Ultramafic rocks and serpentine

Ultramafic rocks are present in very small belts or lenses in a few places across the State. In the Candelaria Hills along the Mineral-Esmeralda County boundary, they crop out in a thrust complex that overlies the Candelaria Formation (TRcl). At Willow Spring, at the southern end of the Toquima Range south of Manhattan, serpentine is exposed again adjacent to the Candelaria Formation and deformed lower Paleozoic rocks (OCtd). A few small outcrops also are present on the east side of the Toquima Range near Belmont adjacent to lower Paleozoic rocks. In the Toiyabe Range in Nye County, scattered outcrops of serpentine form a narrow north-south trending belt adjacent to the Golconda terrane (GC), deformed lower Paleozoic rocks (OCtd, Ctd), and the Siliciclastic overlap assemblage. An early Triassic conodont was recovered near the serpentine near Marysville Canyon (Poole and Wardlaw, 1978), although the Candelaria Formation does not show on the map in this area. All of these exposures of ultramafic rocks are in a similar relative tectonic position above deformed lower Paleozoic rocks and the Siliciclastic overlap assemblage, and below the structurally overlying Golconda terrane. A narrow belt of serpentine and gabbro is exposed at the northern edge of the Golconda terrane in the Hot Springs Range in Humboldt County. In this case, the ultramafic rock is structurally above the Golconda terrane, and beneath the overlying Mesozoic Jungo terrane (JO).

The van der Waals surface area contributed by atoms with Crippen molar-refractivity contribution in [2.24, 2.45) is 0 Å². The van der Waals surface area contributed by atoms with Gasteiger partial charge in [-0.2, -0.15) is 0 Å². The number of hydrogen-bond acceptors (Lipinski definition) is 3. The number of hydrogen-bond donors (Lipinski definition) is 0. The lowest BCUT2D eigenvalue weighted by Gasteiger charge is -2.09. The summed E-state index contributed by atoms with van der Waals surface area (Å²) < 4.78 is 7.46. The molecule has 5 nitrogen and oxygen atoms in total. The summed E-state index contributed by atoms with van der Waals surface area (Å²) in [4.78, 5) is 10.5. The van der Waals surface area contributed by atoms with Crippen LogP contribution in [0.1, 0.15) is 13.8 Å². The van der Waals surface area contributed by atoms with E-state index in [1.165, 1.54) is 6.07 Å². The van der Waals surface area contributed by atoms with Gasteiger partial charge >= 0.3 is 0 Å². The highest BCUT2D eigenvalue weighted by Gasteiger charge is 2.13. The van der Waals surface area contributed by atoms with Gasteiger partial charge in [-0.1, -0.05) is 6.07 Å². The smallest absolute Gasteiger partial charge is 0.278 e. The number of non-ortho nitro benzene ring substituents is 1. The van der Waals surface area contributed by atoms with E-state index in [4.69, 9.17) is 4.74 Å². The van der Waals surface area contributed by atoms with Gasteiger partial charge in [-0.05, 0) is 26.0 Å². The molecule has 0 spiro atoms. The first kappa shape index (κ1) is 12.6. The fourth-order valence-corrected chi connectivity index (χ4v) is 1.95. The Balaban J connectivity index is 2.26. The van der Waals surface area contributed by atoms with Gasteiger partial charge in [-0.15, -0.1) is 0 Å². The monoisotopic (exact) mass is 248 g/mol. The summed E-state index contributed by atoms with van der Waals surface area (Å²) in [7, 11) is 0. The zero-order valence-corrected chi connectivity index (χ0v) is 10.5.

State Nevada
Name Ultramafic rocks and serpentine
Geologic age Triassic or upper Paleozoic
Lithologic constituents
Major
Metamorphic > Metaigneous > Serpentinite
Igneous > Plutonic > Ultramafic
References
NGMDB product
Counties Esmeralda - Humboldt - Mineral - Nye